This will probably be a big Duh for some of you, but it was news to me. senryu forwards the following snip from Garance Franke-Ruta's article "Remapping the Culture Debate," in the latest ish of American Prospect. I've added the emphasis below, for those who skim. ;)
"The growing conflation of the economic and the cultural in the minds of voters has been a cause of great perplexity for thinkers who have long seen the two realms as distinct, and the cultural realm as the secondary concern of unserious men who don't know where their self-interest lies. Thomas Frank, in his 2005 What's the Matter with Kansas?, sketched a portrait of lower- and middle-income voters who, socially at odds with a liberal elite they accuse of moral dissipation, have forged an alliance with a conservative fiscal elite whose economic policies, paradoxically, do little to support their worldview or shore up families. Yet the broader social reality suggests that the focus of these middle-income voters on cultural traditionalism is not entirely separate from their economic aspirations. Social solidarity and even simple familial stability have become part of the package of private privileges available to the well-to-do. Behavioral surveys consistently show that, regardless of their political leanings, the better-off and better-educated live more traditional personal lives: They are more likely to marry, far less likely to divorce, less likely to have children outside of marriage, and more likely to remarry when they do divorce than their less accomplished peers. In addition, their kids are more likely to be academically successful and go to college, repeating the cycle.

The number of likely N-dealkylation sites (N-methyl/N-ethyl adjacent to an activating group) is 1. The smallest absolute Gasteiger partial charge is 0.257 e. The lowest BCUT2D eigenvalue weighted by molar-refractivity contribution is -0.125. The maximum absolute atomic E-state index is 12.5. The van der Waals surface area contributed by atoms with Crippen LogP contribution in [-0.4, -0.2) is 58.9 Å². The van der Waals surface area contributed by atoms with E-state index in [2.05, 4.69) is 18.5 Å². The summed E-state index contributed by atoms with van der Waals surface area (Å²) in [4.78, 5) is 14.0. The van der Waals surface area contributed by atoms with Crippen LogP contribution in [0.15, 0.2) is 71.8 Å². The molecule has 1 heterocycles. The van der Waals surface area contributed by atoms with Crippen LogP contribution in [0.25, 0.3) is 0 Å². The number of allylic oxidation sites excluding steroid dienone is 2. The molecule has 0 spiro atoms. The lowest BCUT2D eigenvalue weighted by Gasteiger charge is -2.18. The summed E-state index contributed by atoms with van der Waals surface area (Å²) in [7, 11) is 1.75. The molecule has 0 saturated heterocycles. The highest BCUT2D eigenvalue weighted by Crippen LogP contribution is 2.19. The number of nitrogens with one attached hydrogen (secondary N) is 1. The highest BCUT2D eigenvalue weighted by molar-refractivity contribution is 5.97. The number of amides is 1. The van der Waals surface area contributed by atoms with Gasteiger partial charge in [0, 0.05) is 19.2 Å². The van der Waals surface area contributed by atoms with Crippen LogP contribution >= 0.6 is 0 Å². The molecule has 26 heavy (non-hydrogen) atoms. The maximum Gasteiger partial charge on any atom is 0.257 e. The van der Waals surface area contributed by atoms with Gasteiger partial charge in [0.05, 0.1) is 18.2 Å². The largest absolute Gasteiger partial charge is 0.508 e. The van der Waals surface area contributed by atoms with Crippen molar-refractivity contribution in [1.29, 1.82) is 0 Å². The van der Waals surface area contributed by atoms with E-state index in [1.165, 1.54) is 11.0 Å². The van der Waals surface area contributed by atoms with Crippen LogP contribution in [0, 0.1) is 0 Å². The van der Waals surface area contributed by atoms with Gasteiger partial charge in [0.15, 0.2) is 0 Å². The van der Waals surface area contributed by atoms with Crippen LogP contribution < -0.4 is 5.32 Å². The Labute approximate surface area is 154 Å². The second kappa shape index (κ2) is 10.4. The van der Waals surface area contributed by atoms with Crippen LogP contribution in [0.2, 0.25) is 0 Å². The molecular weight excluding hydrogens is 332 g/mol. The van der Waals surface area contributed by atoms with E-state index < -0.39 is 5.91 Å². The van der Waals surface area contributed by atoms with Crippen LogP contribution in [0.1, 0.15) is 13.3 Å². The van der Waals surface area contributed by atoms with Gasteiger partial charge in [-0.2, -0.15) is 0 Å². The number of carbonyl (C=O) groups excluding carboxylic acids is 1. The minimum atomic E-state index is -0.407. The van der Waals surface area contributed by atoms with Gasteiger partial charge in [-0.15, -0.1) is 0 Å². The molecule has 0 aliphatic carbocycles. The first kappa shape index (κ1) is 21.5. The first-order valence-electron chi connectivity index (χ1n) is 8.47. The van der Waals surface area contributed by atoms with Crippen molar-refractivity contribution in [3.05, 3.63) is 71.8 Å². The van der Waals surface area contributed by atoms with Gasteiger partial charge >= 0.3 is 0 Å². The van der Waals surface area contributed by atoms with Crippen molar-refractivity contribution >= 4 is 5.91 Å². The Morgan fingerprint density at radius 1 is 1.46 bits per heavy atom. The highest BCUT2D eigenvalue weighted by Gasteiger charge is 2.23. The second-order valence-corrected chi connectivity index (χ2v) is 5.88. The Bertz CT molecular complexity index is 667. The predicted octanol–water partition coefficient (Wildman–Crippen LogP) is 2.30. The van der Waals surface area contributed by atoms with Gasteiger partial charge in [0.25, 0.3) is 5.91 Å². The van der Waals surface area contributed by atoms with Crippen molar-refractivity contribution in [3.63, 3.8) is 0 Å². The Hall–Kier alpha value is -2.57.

"The new Puritanism and cultural conservatism Frank described can also been seen as symptoms of how, in today's society, traditional values have become aspirational. Lower-income individuals simply live in a much more disrupted society, with higher divorce rates, more single moms, more abortions, and more interpersonal and interfamily strife, than do the middle- and upper-middle class people they want to be like. It should come as no surprise that the politics of reaction is strongest where there is most to react to. People in states like Massachusetts, for example, which has very high per capita incomes and the lowest divorce rate in the country, are relatively unconcerned about gay marriage, while those in Southern states with much higher poverty, divorce, and single-parenthood rates feel the family to be threatened because family life is, in fact, much less stable in their communities. In such environments, where there are few paths to social solidarity and a great deal of social disruption, the church frequently steps into the breach, further exacerbating the fight.[...]"